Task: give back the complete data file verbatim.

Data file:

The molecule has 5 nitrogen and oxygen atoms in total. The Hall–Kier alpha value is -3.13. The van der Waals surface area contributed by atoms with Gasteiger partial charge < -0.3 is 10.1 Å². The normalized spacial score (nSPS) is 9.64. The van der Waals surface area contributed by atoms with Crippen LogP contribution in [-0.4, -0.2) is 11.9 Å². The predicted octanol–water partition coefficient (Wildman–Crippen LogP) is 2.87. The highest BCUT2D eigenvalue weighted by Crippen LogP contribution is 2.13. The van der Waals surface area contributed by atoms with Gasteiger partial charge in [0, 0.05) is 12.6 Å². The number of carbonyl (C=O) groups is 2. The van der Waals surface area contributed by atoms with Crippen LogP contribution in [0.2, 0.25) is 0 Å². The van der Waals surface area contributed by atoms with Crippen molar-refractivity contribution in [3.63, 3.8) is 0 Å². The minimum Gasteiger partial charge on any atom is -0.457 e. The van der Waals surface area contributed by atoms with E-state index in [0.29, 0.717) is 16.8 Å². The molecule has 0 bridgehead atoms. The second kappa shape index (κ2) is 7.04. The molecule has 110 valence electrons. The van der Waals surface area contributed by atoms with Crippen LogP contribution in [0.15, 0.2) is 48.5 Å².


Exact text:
The molecule has 5 nitrogen and oxygen atoms in total. The Hall–Kier alpha value is -3.13. The van der Waals surface area contributed by atoms with Gasteiger partial charge < -0.3 is 10.1 Å². The normalized spacial score (nSPS) is 9.64. The van der Waals surface area contributed by atoms with Crippen LogP contribution in [-0.4, -0.2) is 11.9 Å². The predicted octanol–water partition coefficient (Wildman–Crippen LogP) is 2.87. The highest BCUT2D eigenvalue weighted by Crippen LogP contribution is 2.13. The van der Waals surface area contributed by atoms with Gasteiger partial charge in [0, 0.05) is 12.6 Å². The number of carbonyl (C=O) groups is 2. The van der Waals surface area contributed by atoms with Crippen LogP contribution in [0.2, 0.25) is 0 Å². The van der Waals surface area contributed by atoms with Crippen molar-refractivity contribution in [3.63, 3.8) is 0 Å². The minimum Gasteiger partial charge on any atom is -0.457 e. The van der Waals surface area contributed by atoms with E-state index in [0.29, 0.717) is 16.8 Å². The molecule has 0 bridgehead atoms. The second kappa shape index (κ2) is 7.04. The molecule has 110 valence electrons. The van der Waals surface area contributed by atoms with Crippen LogP contribution in [0.15, 0.2) is 48.5 Å².